Welcome to the first IA Steering Group update of 2021.
The end of 2020 saw four of our members stepping down, having completed their 3 years’ service.
Peter George stepped down from his role as Chair, having led the group through some challenging times with great passion. Josh Fothergill, a stalwart of the group over the years, provided many significant contributions and considerable support to members. Becky McLean provided fantastic knowledge and innovation to the group, and Karema Randall provided a hugely valuable insight from a regulator perspective. On behalf of IEMA, the IA Steering Group and members of the IA Network, I would like to express my sincere thanks to them all for their support and friendship. As with previous members of the group who have also stepped down since the group was formed in 2015, I hope they will continue to be involved in the exciting plans we have for this year and beyond.
Following a formal application process, we give a warm welcome to five new members. Stephanie Ball from Highways England, Urmila Jha Thakur from Liverpool University, Stefan Boss from Stantec, Lewis Jenkins from Arcadis and Owen Cahill from MKO. Their diverse backgrounds will help the group grow from strength to strength.
Although our ability to organise face to face events is limited at this present time, we have a bumper programme of webinars, Outlook Journals and guidance documents already lined up for 2021. Please regularly check the IEMA website for updates.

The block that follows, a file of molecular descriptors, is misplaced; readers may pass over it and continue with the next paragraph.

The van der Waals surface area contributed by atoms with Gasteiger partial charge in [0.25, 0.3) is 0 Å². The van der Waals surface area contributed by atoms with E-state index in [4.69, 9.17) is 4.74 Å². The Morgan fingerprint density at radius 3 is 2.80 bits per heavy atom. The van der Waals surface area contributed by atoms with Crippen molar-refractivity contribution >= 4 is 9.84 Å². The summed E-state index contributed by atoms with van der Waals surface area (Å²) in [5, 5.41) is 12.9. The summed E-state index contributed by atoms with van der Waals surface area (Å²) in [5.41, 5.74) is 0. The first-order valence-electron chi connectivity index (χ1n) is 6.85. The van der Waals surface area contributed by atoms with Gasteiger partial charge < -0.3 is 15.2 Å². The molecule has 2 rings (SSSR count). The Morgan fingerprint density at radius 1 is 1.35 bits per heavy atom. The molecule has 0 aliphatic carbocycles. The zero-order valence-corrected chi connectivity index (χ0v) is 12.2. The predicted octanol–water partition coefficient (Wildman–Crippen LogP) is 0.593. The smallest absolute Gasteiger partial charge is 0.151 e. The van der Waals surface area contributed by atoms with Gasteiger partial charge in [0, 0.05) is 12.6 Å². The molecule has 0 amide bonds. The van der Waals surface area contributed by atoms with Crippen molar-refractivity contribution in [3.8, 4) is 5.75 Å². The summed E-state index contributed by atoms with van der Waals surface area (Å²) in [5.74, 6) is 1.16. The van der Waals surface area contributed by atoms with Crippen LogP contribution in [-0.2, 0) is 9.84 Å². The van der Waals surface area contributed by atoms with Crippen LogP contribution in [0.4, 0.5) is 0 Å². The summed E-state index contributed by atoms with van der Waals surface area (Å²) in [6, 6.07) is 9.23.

However, the best way to ensure you’re kept abreast of all IA Steering Group activities is to join the IA Network. As an IEMA member, joining the IA Network is quick, easy and free. Just let us know that you want to join and we’ll update your record. Once you join, you’ll receive regular IA Network news, including links to the latest articles and guidance, and opportunities to get involved in Network groups, tasks and activities.
This month sees the commencement of one of our new ideas for 2021 - a regular feature within the IEMA TRANSFORM magazine called ‘QIA’. In each issue, we will provide answers to a selection questions that were posed by participants during our ‘EIA Back to Basics’ webinar held last year, which set a new record with more than 700 people attending.
Wishing all IEMA members and their loved ones a Happy New Year.
David Hoare, Associate Director at WSP
IA Steering Group Chair
Q. If you are submitting a Town and Country Planning Act application with a red line boundary, does the EIA follow the same red line boundary, or does it generally go wider to capture potential impacts?
A. The ‘red line boundary’, or ‘planning application boundary’, should comprise all temporary and permanent land required to construct and operate the development in question. However, potential impacts will often extend beyond the red line boundary.
The study area(s) adopted for the EIA will vary depending on the nature of the development, the location of the development, the proximity of sensitive receptors to the development and the nature and extent of those sensitive receptors. Study areas may also differ depending on the factor being assessed. Furthermore, the assessment of a single factor may comprise different study areas for different receptors.